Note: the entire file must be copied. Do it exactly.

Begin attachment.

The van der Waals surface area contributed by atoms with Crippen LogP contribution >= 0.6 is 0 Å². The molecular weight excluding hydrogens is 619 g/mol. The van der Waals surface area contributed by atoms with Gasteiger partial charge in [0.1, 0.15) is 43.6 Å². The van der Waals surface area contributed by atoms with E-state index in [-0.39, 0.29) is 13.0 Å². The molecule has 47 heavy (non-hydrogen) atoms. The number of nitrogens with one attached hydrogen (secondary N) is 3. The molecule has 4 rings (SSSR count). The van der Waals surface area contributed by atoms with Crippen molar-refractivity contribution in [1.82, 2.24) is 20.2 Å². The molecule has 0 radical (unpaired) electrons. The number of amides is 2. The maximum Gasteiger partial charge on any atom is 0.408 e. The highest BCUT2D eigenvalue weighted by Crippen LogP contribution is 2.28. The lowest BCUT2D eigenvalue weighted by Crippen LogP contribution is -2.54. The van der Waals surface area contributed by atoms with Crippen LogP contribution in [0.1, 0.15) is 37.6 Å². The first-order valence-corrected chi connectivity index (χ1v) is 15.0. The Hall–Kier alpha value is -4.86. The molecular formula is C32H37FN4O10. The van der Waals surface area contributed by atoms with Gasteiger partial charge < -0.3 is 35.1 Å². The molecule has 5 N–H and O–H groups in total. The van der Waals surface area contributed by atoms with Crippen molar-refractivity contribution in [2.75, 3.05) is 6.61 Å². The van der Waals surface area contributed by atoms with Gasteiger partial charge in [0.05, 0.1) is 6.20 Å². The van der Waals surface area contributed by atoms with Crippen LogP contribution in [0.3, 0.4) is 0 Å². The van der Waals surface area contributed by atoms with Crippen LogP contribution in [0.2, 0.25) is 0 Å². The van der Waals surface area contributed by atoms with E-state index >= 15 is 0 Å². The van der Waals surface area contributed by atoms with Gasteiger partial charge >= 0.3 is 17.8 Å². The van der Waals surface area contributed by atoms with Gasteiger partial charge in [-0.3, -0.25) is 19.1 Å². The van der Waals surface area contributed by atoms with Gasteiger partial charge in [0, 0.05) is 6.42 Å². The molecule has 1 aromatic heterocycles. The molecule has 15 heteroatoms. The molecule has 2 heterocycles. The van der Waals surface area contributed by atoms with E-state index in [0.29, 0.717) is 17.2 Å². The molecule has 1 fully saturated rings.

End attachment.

The van der Waals surface area contributed by atoms with Crippen LogP contribution >= 0.6 is 0 Å². The molecular weight excluding hydrogens is 619 g/mol. The van der Waals surface area contributed by atoms with Gasteiger partial charge in [0.1, 0.15) is 43.6 Å². The van der Waals surface area contributed by atoms with E-state index in [-0.39, 0.29) is 13.0 Å². The molecule has 47 heavy (non-hydrogen) atoms. The number of nitrogens with one attached hydrogen (secondary N) is 3. The molecule has 4 rings (SSSR count). The van der Waals surface area contributed by atoms with Crippen molar-refractivity contribution in [1.82, 2.24) is 20.2 Å². The molecule has 0 radical (unpaired) electrons. The number of amides is 2. The maximum Gasteiger partial charge on any atom is 0.408 e. The highest BCUT2D eigenvalue weighted by Crippen LogP contribution is 2.28. The lowest BCUT2D eigenvalue weighted by Crippen LogP contribution is -2.54. The van der Waals surface area contributed by atoms with Crippen LogP contribution in [0.1, 0.15) is 37.6 Å². The first-order valence-corrected chi connectivity index (χ1v) is 15.0. The Hall–Kier alpha value is -4.86. The molecular formula is C32H37FN4O10. The van der Waals surface area contributed by atoms with Gasteiger partial charge < -0.3 is 35.1 Å². The molecule has 5 N–H and O–H groups in total. The van der Waals surface area contributed by atoms with Crippen molar-refractivity contribution in [2.75, 3.05) is 6.61 Å². The van der Waals surface area contributed by atoms with Gasteiger partial charge in [0.05, 0.1) is 6.20 Å². The van der Waals surface area contributed by atoms with Crippen LogP contribution in [0.3, 0.4) is 0 Å². The van der Waals surface area contributed by atoms with Crippen LogP contribution in [0.2, 0.25) is 0 Å². The van der Waals surface area contributed by atoms with E-state index >= 15 is 0 Å². The van der Waals surface area contributed by atoms with Gasteiger partial charge >= 0.3 is 17.8 Å². The van der Waals surface area contributed by atoms with Gasteiger partial charge in [-0.3, -0.25) is 19.1 Å². The van der Waals surface area contributed by atoms with Gasteiger partial charge in [0, 0.05) is 6.42 Å². The molecule has 1 aromatic heterocycles. The molecule has 15 heteroatoms. The molecule has 2 heterocycles. The van der Waals surface area contributed by atoms with E-state index in [0.29, 0.717) is 17.2 Å². The molecule has 1 fully saturated rings.